REVIEW | Of Monsters and Men’s “Beneath the Skin”


by Jordan 

Indie-rock band, Of Monsters and Men, was met with unforeseen success with their 2012 debut album, My Head Is An Animal, which spawned the hit single, “Little Talks.” Now, after expanding to a worldwide audience, the Icelandic act is back with their second LP, Beneath the Skin, and it couldn’t be more pleasing.

With their second release, Of Monsters and Men take the next evolutionary step as a band. On the record, the quintet gets a little more introspective, both in its lyrical and musical content. The band moves away from the old Icelandic fables it relied on in the past and tends to sing from more personal perspectives. As a result, one may wonder if the band has lost their charm. However, it is quite the contrary. They continue to write in a very unique way, one that is true to the Of Monsters and Men sound. The listener gets to feel a stronger connection with the band as they share their own feelings through their environmentally influenced lyrics. Songs like “Crystals” and many others like “Black Water,” “Empire,” and “Human” exemplify this creative sense of story telling that brings the album to life.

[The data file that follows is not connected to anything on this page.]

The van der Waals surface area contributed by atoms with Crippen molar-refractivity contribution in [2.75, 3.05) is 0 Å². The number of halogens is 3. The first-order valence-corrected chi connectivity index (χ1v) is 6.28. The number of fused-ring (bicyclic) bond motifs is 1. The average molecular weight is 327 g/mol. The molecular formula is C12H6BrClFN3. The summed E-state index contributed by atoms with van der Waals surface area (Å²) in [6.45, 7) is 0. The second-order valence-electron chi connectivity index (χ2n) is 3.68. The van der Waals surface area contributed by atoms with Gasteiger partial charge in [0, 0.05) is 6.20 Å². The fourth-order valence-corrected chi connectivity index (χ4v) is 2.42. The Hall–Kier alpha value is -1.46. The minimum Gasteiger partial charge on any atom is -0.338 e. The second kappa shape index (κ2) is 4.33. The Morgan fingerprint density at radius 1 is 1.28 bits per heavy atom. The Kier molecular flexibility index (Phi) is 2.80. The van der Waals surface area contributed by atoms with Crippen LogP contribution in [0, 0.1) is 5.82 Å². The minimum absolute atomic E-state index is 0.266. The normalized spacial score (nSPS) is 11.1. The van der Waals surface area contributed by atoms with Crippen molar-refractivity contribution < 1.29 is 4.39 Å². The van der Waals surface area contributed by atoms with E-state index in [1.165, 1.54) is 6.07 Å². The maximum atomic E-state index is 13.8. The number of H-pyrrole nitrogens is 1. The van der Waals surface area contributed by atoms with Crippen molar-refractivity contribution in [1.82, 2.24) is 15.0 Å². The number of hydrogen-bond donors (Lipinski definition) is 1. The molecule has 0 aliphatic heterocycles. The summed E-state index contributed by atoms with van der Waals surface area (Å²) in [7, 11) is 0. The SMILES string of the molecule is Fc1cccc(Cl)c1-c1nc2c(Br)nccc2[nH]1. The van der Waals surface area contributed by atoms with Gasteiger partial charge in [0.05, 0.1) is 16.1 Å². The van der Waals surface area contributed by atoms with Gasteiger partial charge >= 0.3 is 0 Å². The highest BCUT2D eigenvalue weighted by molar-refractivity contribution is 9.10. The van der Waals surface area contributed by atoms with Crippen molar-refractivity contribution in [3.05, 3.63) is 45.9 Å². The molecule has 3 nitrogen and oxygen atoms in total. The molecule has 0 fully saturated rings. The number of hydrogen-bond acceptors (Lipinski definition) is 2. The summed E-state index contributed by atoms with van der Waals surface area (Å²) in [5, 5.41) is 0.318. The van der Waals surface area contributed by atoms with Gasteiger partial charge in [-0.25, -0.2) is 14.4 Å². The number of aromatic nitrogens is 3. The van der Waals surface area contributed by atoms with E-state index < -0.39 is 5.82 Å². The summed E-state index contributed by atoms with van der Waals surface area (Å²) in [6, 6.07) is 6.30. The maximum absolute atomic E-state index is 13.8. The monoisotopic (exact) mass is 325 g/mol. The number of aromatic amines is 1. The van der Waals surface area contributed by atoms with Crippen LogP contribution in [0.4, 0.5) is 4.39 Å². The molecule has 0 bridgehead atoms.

Musically, the record is a bit less upbeat than its predecessor, but this isn’t necessarily a bad thing. The band is more fine-tuned than ever. The guitars continually draw me in with the subtle ambience they bring to each track, something that is signature to the band. And as a drummer, I couldn’t help but notice my hands involuntarily tapping to the creative beats in “Slow Life.”

However, the vocals are truly where the album shines the brightest. I will admit I have a particular affinity for male/female vocalist combos, but on Beneath The Skin, this band has created some of the most beautiful harmonies I have ever heard. The songs already mentioned, along with “Wolves Without Teeth,” are perfect examples of the impressive vocal arrangements that are featured on the album.

Beneath The Skin is a stand out record among others of its genre. With its unmatched style and its refined qualities, Of Monsters and Men prove they are no one-LP wonder. All in all, the album is a must listen for every Indie-rock enthusiast.

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